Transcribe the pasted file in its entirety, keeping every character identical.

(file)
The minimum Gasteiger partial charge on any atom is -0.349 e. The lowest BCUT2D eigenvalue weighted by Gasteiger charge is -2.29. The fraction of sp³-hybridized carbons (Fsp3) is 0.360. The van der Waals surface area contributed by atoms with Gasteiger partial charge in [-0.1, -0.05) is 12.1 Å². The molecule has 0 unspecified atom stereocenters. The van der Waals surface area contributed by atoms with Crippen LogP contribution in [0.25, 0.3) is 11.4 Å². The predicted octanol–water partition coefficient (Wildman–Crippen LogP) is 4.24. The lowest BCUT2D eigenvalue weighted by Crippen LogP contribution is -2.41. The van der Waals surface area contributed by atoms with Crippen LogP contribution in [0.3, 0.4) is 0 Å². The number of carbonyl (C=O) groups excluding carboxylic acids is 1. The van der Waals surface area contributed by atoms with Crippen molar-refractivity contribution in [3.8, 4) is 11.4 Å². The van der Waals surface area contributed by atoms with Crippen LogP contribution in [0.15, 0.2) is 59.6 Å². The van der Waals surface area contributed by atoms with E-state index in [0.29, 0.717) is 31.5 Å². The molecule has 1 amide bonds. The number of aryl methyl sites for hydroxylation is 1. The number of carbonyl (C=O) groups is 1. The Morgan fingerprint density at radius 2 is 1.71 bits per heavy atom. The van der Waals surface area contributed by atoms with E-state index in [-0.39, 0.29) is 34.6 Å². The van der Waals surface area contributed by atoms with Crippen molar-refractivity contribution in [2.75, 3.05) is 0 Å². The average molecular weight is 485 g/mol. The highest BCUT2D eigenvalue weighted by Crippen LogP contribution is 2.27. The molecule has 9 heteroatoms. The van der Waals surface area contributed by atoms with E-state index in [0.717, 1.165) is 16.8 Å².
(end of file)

The minimum Gasteiger partial charge on any atom is -0.349 e. The lowest BCUT2D eigenvalue weighted by Gasteiger charge is -2.29. The fraction of sp³-hybridized carbons (Fsp3) is 0.360. The van der Waals surface area contributed by atoms with Gasteiger partial charge in [-0.1, -0.05) is 12.1 Å². The molecule has 0 unspecified atom stereocenters. The van der Waals surface area contributed by atoms with Crippen LogP contribution in [0.25, 0.3) is 11.4 Å². The predicted octanol–water partition coefficient (Wildman–Crippen LogP) is 4.24. The lowest BCUT2D eigenvalue weighted by Crippen LogP contribution is -2.41. The van der Waals surface area contributed by atoms with Crippen LogP contribution in [0.3, 0.4) is 0 Å². The number of carbonyl (C=O) groups excluding carboxylic acids is 1. The van der Waals surface area contributed by atoms with Crippen molar-refractivity contribution in [3.8, 4) is 11.4 Å². The van der Waals surface area contributed by atoms with Crippen LogP contribution in [0.15, 0.2) is 59.6 Å². The van der Waals surface area contributed by atoms with E-state index in [0.29, 0.717) is 31.5 Å². The molecule has 1 amide bonds. The number of aryl methyl sites for hydroxylation is 1. The number of carbonyl (C=O) groups is 1. The Morgan fingerprint density at radius 2 is 1.71 bits per heavy atom. The van der Waals surface area contributed by atoms with E-state index in [-0.39, 0.29) is 34.6 Å². The van der Waals surface area contributed by atoms with Crippen molar-refractivity contribution in [2.75, 3.05) is 0 Å². The average molecular weight is 485 g/mol. The highest BCUT2D eigenvalue weighted by Crippen LogP contribution is 2.27. The molecule has 9 heteroatoms. The van der Waals surface area contributed by atoms with E-state index in [0.717, 1.165) is 16.8 Å².